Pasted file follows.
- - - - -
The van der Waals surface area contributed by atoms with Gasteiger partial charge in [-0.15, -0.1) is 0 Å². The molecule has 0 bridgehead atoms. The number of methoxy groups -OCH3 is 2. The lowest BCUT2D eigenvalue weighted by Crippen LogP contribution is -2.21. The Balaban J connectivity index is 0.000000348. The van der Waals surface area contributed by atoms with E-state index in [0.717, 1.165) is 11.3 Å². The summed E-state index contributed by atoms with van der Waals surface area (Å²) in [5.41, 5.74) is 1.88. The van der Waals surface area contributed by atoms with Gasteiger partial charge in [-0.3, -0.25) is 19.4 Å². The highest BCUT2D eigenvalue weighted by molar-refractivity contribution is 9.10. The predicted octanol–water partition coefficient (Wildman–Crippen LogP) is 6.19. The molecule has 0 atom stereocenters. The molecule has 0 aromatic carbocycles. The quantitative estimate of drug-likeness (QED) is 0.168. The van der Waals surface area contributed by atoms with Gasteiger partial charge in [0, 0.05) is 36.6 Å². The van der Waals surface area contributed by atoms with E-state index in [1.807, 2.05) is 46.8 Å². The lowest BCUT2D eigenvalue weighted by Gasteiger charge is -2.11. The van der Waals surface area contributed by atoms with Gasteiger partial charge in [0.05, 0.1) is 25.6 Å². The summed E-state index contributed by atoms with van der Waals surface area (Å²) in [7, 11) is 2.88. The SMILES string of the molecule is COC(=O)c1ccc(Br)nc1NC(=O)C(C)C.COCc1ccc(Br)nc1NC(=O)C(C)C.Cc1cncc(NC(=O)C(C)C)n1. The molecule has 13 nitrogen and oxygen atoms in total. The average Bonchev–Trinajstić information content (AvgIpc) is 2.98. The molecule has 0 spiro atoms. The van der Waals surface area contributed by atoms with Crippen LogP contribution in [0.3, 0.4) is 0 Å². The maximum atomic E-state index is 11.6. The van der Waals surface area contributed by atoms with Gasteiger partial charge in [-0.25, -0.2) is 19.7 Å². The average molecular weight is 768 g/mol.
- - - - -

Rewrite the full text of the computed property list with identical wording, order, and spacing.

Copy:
The van der Waals surface area contributed by atoms with Gasteiger partial charge in [-0.15, -0.1) is 0 Å². The molecule has 0 bridgehead atoms. The number of methoxy groups -OCH3 is 2. The lowest BCUT2D eigenvalue weighted by Crippen LogP contribution is -2.21. The Balaban J connectivity index is 0.000000348. The van der Waals surface area contributed by atoms with E-state index in [0.717, 1.165) is 11.3 Å². The summed E-state index contributed by atoms with van der Waals surface area (Å²) in [5.41, 5.74) is 1.88. The van der Waals surface area contributed by atoms with Gasteiger partial charge in [-0.3, -0.25) is 19.4 Å². The highest BCUT2D eigenvalue weighted by molar-refractivity contribution is 9.10. The predicted octanol–water partition coefficient (Wildman–Crippen LogP) is 6.19. The molecule has 0 atom stereocenters. The molecule has 0 aromatic carbocycles. The quantitative estimate of drug-likeness (QED) is 0.168. The van der Waals surface area contributed by atoms with Gasteiger partial charge in [0, 0.05) is 36.6 Å². The van der Waals surface area contributed by atoms with E-state index in [1.807, 2.05) is 46.8 Å². The lowest BCUT2D eigenvalue weighted by Gasteiger charge is -2.11. The van der Waals surface area contributed by atoms with Gasteiger partial charge in [0.05, 0.1) is 25.6 Å². The summed E-state index contributed by atoms with van der Waals surface area (Å²) in [7, 11) is 2.88. The SMILES string of the molecule is COC(=O)c1ccc(Br)nc1NC(=O)C(C)C.COCc1ccc(Br)nc1NC(=O)C(C)C.Cc1cncc(NC(=O)C(C)C)n1. The molecule has 13 nitrogen and oxygen atoms in total. The average Bonchev–Trinajstić information content (AvgIpc) is 2.98. The molecule has 0 spiro atoms. The van der Waals surface area contributed by atoms with Crippen LogP contribution in [0.3, 0.4) is 0 Å². The maximum atomic E-state index is 11.6. The van der Waals surface area contributed by atoms with Gasteiger partial charge in [-0.25, -0.2) is 19.7 Å². The average molecular weight is 768 g/mol.